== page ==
Geoglossum fallax

Earth tongues are always of interest to enthusiasts and they can turn up anywhere where there is mossy grass. The commonest is Geoglossum cookeanum, which I found by a main road in the centre of Ackworth, and the one which is next is G fallax, which I found in a north Leeds churchyard.

Geoglossum cookeanum

These two earth tongues have been positively identified by looking at their spores under a microscope.

Caterpillar Club Fungus Cordyceps militaris)

An exciting find for me recently was caterpillar club fungus, which I spotted in another churchyard in north Leeds. This fungus infects the larva of a moth, beetle or other insect which has pupated underground. The yellow arrow indicates the remains of the pupa. This fungus is cultivated in the far east, where it is used in traditional medicines.

Fungi on Heath Common

Colin Booker and I had a look on Heath common yesterday to see if there were any interesting fungi.

Hygrocybe pratensis (Meadow Waxcap)

As we had hoped, we started finding colourful waxcaps almost immediately.

Hygrocybe psittacina (Parrot Waxcap)

Hygrocybe psittacina (Parrot Waxcap)

Some waxcaps are indistinguishable without the use of a microscope but a few are quite recognisable, such as the parrot waxcap, which comes in a range of colours but has characteristic green colouring in its stem or cap at some stages in its development.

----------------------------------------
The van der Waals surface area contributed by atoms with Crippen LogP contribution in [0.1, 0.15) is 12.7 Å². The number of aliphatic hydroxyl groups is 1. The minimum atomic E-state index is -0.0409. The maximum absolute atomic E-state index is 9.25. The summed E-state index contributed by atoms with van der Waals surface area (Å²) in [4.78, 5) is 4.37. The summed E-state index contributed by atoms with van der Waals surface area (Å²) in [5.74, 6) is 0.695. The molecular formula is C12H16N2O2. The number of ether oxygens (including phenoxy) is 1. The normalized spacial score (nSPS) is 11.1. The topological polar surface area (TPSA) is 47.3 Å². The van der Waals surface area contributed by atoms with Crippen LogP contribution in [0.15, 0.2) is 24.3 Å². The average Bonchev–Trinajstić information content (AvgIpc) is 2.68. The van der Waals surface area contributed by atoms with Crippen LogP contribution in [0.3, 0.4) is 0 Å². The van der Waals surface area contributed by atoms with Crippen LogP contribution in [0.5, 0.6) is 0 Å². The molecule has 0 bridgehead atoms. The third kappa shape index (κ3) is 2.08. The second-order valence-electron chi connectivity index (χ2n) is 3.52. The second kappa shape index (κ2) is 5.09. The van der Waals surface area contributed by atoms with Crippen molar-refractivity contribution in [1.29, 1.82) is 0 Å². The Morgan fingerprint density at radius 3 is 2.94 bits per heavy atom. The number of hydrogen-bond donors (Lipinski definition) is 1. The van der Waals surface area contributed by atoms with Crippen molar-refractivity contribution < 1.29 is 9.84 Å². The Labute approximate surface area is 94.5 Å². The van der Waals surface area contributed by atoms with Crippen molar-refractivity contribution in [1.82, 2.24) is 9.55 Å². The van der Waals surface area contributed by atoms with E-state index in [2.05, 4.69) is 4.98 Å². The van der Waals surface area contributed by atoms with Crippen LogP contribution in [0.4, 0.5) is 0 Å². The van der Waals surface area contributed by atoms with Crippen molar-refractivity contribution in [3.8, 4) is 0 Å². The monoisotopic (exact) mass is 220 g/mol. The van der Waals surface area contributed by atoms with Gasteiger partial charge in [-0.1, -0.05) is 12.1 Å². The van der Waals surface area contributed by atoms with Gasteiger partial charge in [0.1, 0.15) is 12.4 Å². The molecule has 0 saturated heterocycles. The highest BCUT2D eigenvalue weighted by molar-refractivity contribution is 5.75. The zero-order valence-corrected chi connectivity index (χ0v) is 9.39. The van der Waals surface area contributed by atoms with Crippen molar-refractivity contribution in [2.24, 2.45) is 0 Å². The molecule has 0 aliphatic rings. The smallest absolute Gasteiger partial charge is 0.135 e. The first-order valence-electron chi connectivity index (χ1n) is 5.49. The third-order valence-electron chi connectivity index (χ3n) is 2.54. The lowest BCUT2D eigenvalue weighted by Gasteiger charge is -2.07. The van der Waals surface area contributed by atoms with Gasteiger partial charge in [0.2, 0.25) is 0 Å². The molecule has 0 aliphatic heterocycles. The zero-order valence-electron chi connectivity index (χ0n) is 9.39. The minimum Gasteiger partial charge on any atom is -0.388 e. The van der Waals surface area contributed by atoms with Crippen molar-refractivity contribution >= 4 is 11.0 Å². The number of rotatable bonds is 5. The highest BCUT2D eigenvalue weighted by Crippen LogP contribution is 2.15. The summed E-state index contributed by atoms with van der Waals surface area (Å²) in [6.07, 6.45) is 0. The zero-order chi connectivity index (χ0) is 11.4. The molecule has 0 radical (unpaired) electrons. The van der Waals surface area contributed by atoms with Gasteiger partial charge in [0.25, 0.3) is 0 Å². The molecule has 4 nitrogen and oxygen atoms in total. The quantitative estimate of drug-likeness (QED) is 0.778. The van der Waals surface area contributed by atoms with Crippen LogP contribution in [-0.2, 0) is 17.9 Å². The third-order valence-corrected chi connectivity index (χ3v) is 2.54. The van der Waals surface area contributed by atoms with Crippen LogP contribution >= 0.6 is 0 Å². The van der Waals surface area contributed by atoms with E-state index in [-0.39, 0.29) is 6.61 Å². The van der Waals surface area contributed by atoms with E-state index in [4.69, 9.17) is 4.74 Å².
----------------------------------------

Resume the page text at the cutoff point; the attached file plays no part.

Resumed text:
Hygrocybe irrigata (Slimy Waxcap)

 

Slimy waxcaps live up to their name and the caps of heath waxcaps can be quite sticky.

Hygrocybe laeta (Heath Waxcap)

Amongst the grass, we found lots of bright yellow stems of a Clavulinopsis species.

Clavulinopsis species

There are a number of these small yellow fungi and a microscope is needed to be able to name them with confidence.

Cystoderma species

This tiny Cystoderma species is one to keep an eye on because it could be the host for an unusual and rare parasitic species of fungus called Squamanita paradoxa.

Panaeotus semiovatus (Egghead Mottlegill)

The dung left by the ponies which graze the common has provided a habitat for the egghead mottlegill mushrooms. These were one of the few little brown mushrooms that we could identify positively.

Lepista saeva (Field Blewit)

 

I couldn’t resist a second visit to the common today and I found a ring of field bewit – quite a distinctive fungus, with a brown cap and a pale violet stem.

Over-Wintering Butterflies

I’ve been spending some time searching for waxcap mushrooms (Hygrocybe) whilst in West Wales. Today, I looked in the graveyard of the small chapel at Berea, near St Davids and I found something interesting.

Large White Butterfly (Pieris brassicae)

On some of the gravestones, there were a number of chrysalises, tucked into recesses in the stonework.

Gravestone at Berea, West Wales.

Species of moths and butterflies can over-winter as adults, eggs, larvae or pupe, depending on the species. The large white spends the winter as a pupa.The area around St Davids is often windy, being flat and very close to the sea, and the pupae were on the sheltered sides of the gravestones.

Each one was held in place by what looks like a single strand of silk. I don’t know whether this is really a single strand or is made from lots of individual strands.